Rita, Sue and Bob, Too, the title of Dennis Kelly’s Girls & Boys gives away that he’ll be looking at the relationship between the sexes, and despite its sole cast member being female is ultimately a look at masculinity, and whether it is by definition toxic. Lyndsey Turner directs Carey Mulligan as the unnamed Performer, who for the most part narrates directly to the audience, starting with the story of meeting a man in an EasyJet queue and, after a shaky start, being thoroughly charmed by him.
In fact, as she acknowledges, the way she describes that first meeting with her eventual husband is enough to make the audience fall a bit in love with him too.
In retrospect she’s making a point about how impossible it is to know who someone really is and what they’re capable of, and this being a Dennis Kelly play there’s clearly going to be not so much a sting in the tale as a kick. Most of the play sees Mulligan address the audience like this, a very chatty, relaxed performance from a likeable character with a good sense of humour and a perspective on the world (Paris is disappointing, “like Leeds with wider roads.”) She describes a well-matched couple, she pushing past trustafarians to get a sought-after job producing indie documentaries, he building up an antique furniture business. Occasionally the back of the shallow stage opens up, revealing a living room (and on one occasion a high street) in washed-out blue, like a memory. Here Mulligan acts out scenes with the two (invisible) children she had from the marriage.
These always seem to be slightly fraught exchanges, and in keeping with the theme of the play it’s no coincidence that her daughter is a budding architect, always wanting to build things, while her son, the youngest, delights in bringing this crashing down. Mulligan keeps the audience entertained for the ninety minutes, and it’s the way she keeps her matter-of-fact style even as the story gets devastatingly dark that packs the real punch. Although the story goes into a real and specific phenomenon, it feels like its real theme is a more general look at men and their inherent violence.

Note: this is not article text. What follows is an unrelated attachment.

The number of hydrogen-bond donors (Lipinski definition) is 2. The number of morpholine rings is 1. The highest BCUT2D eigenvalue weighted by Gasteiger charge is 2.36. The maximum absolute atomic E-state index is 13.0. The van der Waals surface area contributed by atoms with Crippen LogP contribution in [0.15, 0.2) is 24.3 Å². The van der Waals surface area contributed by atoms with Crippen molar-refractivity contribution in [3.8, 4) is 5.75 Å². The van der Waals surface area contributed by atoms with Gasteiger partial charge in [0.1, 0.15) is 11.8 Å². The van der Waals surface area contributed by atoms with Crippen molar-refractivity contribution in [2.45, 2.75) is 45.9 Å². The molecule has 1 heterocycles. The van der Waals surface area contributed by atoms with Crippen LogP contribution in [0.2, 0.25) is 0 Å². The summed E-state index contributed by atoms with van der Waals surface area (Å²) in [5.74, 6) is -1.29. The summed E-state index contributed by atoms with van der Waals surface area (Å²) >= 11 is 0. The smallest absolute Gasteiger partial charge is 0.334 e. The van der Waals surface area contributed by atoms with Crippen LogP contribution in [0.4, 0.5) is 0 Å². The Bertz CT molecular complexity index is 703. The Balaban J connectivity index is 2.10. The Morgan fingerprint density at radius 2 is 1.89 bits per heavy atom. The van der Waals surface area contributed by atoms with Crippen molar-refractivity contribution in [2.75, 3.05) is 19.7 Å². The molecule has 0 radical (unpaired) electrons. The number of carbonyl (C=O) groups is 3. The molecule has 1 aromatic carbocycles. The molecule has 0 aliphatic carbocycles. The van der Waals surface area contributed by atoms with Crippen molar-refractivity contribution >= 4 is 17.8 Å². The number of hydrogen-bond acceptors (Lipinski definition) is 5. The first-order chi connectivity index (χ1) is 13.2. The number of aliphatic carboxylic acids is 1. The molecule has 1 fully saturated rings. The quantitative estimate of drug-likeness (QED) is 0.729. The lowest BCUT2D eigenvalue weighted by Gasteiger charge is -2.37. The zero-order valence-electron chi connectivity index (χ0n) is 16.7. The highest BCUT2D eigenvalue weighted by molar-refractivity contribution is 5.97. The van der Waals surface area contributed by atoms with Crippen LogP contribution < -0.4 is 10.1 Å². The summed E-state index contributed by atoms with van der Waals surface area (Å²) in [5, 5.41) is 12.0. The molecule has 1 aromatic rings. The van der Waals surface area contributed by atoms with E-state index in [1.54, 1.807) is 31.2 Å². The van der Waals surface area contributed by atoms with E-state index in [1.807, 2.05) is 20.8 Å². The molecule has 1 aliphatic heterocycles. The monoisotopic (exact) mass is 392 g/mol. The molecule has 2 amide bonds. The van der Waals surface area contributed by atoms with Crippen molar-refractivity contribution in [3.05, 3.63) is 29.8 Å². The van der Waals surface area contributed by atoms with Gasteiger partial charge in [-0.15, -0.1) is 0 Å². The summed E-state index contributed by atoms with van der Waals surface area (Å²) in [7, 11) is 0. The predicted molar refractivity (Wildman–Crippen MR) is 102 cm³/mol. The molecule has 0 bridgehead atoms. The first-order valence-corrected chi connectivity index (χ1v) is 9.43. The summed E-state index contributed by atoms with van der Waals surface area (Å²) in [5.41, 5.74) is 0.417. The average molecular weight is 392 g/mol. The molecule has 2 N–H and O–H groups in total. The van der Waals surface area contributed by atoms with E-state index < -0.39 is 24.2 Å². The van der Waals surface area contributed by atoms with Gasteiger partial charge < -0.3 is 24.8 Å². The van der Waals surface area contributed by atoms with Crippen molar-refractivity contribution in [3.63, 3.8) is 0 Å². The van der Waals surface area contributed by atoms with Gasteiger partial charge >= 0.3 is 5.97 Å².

I don’t know that I can agree with Kelly’s conclusion that society wasn’t created for the benefit of men, but to protect everyone from men: It implies to me an inevitability and biological imperative, and while the statistics about who commits certain types of act are overwhelming, I suspect societal issues are at play as well as testosterone; meaning Featherstone and co’s mission isn’t a hopeless one.
Girls & Boys by Dennis Kelly is booking until the 17th of March at the Royal Court’s Jerwood Theatre Downstairs (returns and day seats only.)
Running time: 1 hour 35 minutes straight through.
Photo Credit: Marc Brenner.